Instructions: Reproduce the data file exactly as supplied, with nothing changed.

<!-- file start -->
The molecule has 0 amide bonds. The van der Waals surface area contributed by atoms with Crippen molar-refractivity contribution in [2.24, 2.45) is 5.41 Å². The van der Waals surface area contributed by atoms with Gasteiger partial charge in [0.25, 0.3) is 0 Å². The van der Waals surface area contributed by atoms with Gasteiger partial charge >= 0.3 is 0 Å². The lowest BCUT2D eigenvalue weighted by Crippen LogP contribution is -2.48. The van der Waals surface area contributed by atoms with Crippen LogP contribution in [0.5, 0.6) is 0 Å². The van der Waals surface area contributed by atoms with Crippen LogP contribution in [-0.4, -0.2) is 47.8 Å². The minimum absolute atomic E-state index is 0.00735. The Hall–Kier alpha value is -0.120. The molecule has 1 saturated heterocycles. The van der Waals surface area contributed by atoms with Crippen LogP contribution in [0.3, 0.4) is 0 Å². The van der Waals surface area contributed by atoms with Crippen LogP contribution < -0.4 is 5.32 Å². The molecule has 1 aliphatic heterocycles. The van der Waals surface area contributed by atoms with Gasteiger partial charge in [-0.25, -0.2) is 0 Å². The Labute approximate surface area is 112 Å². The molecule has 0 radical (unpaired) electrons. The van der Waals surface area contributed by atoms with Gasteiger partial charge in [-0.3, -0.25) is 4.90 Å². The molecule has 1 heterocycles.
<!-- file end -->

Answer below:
The molecule has 0 amide bonds. The van der Waals surface area contributed by atoms with Crippen molar-refractivity contribution in [2.24, 2.45) is 5.41 Å². The van der Waals surface area contributed by atoms with Gasteiger partial charge in [0.25, 0.3) is 0 Å². The van der Waals surface area contributed by atoms with Gasteiger partial charge >= 0.3 is 0 Å². The lowest BCUT2D eigenvalue weighted by Crippen LogP contribution is -2.48. The van der Waals surface area contributed by atoms with Crippen LogP contribution in [0.5, 0.6) is 0 Å². The van der Waals surface area contributed by atoms with Crippen LogP contribution in [-0.4, -0.2) is 47.8 Å². The minimum absolute atomic E-state index is 0.00735. The Hall–Kier alpha value is -0.120. The molecule has 1 saturated heterocycles. The van der Waals surface area contributed by atoms with Crippen LogP contribution in [0.3, 0.4) is 0 Å². The van der Waals surface area contributed by atoms with Crippen LogP contribution < -0.4 is 5.32 Å². The molecule has 1 aliphatic heterocycles. The van der Waals surface area contributed by atoms with Gasteiger partial charge in [-0.25, -0.2) is 0 Å². The Labute approximate surface area is 112 Å². The molecule has 0 radical (unpaired) electrons. The van der Waals surface area contributed by atoms with Gasteiger partial charge in [-0.3, -0.25) is 4.90 Å². The molecule has 1 heterocycles.